The Lake District, in northern England, is probably my favourite part of rural England. Green hills lead down to quaint old villages that line the pristine lakes.
The main towns of the Lake District are well served by public transport, which is great news for those travelling on a budget or without a car. Buses link all the towns and villages, as well as ferries that shuttle passengers up Windemere Lake.
Most travellers arrive at Windermere train station. Windermere is the main town and from here there are buses (an open-top bus in summertime!) that wind along the lakes to the town of Keswick and the delightful villages of Ambleside and Grasmere. Other bus services dart off to smaller villages dotted around the mountain valleys.
It’s handy to stock up on supplies in Windermere, as it has several supermarkets and smaller stores around the Lake District tend to close early. It also has the best selection of bars and restaurants – the Queens pub is a good place to stop before catching the train home.
Yes, many of you think – “Ohhhh it’s just like Hobbiton” And you’re right, there are ridiculously picturesque stone built bridges and homes dotted around the area. The Lake District is located in Cumbria, in the north-west of England, and has been attracting visitors since the 18th century. Nonetheless you will still find peace and tranquillity, along with some of the best picnic spots in the world!
The best time to visit the lakes (in my opinion) is in late August / September, when the crowds dwindle and the magnificent isolated views simply take your breathe away. Be sure to pack a rain-jacket though, as you can see above, the weather changes incredibly quickly!
Ambleside is a small rustic village located on the northern shores of Lake Windermere. It’s narrow streets are filled with craft shops, traditional Cumbrian pubs and outdoor stores (every second shop sells hiking gear). It’s hectic during the day but come the evening it is quieter, and it still retains a unique charm. The nearby village of Grasmere is even smaller, and it also hosts a number of quality cafes and restaurants.
The open top bus (number 555) is a real novelty in the summer. It run between Windermere, Bowness, Ambleside and Grasmere and offers fantastic panoramic views across the lake and countryside. It’s especially magical in the evening as the sun sets over the lake.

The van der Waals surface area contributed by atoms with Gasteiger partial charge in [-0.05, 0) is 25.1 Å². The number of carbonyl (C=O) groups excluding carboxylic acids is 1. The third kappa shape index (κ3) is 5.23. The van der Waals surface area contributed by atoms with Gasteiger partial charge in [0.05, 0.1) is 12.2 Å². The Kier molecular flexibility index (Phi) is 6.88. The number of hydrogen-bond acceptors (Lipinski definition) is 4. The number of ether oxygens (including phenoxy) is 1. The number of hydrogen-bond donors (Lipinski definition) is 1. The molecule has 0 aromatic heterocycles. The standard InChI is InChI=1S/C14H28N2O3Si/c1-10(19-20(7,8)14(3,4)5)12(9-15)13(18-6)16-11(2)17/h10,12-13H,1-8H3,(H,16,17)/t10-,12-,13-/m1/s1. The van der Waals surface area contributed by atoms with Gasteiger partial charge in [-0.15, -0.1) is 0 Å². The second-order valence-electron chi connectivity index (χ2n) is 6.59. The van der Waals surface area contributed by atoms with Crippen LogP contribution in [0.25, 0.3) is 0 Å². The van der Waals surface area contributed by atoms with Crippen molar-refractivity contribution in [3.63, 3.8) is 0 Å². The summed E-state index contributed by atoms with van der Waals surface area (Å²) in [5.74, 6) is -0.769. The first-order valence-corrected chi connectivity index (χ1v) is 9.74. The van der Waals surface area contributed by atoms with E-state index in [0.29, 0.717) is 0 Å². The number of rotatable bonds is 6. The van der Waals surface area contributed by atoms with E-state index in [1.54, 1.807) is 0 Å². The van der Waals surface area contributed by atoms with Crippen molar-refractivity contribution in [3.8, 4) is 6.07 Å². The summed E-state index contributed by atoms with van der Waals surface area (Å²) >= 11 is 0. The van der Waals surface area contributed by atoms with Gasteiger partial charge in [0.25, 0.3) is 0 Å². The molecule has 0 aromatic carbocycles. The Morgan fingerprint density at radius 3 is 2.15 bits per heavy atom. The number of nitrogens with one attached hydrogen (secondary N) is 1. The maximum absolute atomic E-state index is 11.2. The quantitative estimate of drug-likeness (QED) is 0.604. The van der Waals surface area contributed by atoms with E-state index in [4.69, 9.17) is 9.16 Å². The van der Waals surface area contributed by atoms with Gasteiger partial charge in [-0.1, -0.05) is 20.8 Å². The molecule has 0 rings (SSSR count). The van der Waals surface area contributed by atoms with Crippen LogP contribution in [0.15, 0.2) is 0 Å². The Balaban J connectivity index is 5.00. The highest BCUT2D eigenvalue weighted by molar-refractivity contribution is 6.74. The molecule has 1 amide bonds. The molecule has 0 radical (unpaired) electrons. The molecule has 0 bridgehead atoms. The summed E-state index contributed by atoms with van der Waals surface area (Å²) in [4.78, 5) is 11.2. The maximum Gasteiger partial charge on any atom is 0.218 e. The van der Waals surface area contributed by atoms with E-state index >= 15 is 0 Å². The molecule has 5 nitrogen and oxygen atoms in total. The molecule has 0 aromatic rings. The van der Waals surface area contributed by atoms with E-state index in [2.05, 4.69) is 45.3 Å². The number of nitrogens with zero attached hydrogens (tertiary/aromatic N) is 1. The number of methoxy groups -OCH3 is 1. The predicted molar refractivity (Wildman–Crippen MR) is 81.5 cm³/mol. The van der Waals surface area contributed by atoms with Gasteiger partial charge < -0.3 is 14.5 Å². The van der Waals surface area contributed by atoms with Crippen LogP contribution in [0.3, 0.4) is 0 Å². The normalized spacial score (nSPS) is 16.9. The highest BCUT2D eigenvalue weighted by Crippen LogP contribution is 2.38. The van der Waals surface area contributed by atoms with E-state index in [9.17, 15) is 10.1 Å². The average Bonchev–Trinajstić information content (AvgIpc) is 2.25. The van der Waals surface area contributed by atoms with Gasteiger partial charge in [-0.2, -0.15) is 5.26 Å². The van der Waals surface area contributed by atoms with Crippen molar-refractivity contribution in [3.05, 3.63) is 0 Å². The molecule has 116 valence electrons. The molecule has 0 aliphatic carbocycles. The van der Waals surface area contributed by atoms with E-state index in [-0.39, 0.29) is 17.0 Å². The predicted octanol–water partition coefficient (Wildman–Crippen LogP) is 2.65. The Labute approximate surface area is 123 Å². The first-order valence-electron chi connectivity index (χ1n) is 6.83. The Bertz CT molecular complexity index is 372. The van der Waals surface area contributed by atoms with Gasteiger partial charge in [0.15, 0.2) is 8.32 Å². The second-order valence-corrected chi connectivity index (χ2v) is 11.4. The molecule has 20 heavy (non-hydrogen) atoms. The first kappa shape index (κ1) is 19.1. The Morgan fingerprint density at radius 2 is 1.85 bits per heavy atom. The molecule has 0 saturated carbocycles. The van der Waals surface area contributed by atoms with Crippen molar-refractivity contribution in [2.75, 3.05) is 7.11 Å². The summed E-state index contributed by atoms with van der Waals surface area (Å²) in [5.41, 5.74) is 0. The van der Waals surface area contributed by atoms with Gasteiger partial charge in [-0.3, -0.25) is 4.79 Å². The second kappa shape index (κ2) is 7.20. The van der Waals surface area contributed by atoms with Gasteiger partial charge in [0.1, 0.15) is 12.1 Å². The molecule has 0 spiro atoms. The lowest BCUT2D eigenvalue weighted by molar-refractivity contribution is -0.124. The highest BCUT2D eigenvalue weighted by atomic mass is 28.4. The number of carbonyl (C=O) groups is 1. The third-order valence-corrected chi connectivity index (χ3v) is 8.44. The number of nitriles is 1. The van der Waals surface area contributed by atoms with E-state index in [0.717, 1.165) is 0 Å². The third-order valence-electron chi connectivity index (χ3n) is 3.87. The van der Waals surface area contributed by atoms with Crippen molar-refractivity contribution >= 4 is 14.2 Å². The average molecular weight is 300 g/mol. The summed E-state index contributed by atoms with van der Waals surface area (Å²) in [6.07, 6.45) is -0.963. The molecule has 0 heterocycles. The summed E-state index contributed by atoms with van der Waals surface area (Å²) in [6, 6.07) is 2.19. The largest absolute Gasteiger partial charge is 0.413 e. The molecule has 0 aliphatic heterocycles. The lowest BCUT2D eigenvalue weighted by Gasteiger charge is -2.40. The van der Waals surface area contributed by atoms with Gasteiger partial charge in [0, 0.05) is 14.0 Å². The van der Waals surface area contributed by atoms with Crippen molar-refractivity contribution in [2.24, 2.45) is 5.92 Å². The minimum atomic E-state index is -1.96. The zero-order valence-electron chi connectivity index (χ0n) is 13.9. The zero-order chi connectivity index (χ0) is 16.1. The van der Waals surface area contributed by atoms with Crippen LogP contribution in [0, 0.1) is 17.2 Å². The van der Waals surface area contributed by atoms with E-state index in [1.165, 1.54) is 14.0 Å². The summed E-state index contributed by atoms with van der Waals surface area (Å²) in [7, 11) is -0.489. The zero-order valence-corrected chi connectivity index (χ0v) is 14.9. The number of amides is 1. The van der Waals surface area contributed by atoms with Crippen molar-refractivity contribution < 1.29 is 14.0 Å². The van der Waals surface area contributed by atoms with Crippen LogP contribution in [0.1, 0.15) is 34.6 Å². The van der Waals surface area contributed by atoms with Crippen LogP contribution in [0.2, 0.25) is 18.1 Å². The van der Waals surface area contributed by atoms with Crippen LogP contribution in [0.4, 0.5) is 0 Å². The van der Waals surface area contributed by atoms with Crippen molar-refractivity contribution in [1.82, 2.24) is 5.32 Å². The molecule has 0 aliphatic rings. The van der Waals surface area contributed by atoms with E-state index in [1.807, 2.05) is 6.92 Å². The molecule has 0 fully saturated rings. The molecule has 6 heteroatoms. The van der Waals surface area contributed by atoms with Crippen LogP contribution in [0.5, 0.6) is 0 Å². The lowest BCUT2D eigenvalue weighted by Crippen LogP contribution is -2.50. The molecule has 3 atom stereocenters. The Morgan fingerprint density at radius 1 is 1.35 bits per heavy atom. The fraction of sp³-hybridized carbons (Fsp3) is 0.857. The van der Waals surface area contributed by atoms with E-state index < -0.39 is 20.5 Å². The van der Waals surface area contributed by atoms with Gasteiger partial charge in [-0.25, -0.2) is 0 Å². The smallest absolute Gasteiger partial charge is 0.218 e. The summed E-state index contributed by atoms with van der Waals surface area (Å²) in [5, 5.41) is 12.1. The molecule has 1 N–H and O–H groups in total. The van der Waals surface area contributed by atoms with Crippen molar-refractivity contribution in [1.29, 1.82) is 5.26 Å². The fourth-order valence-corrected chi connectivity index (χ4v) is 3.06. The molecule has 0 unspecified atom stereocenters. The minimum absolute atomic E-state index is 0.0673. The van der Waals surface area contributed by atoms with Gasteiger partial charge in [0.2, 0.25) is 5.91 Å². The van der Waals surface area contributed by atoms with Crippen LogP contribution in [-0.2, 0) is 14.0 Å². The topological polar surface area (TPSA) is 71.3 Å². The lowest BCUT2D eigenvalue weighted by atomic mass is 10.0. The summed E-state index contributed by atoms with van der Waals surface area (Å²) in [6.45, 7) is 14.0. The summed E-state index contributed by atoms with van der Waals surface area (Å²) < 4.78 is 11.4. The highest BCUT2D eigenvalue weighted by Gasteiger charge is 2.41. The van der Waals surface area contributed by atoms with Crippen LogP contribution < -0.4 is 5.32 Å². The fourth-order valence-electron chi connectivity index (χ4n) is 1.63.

There are plenty of marked walking routes in the Lake District, suitable for all abilities. Some walks are tough, but they result in superb views across valleys and lakes. For more see the official Lake District website.
Unfortunately camping is frowned upon, and unlike Scotland, wild camping is not allowed. However, on the higher peaks, it is possible to set up camp for one night – as long as you are not interfering with farmers or other human beings! I did this a few months ago, see here for my post.
Windermere is connected to Oxenholme train station on the main West Coast line. There are onward trains to the London, Manchester, Scotland and other cities throughout the UK. See National Rail for schedules.
Stagecoach offers very regular services throughout the Lake District during the summer months. The core 555 route runs every 20 minutes in summer. See their map guide here. Bicycles can be hired from a number of places in Windemere and Ambleside. There are also affordable lake cruises from Bowness and Ambleside.
The Thorney How Hostel in Grasmere is a great retreat away from the hustle and bustle of city life. Prices start at £22 for a dormitory bed. Prices for a double room in an Ambleside B&B begin at roughly £70 in summertime.
Cafe Treff offers up the best coffee and cake in all of Ambleside – it’s an ideal place to relax when the rain starts to pour down. Lunch is also offered by the friendly staff.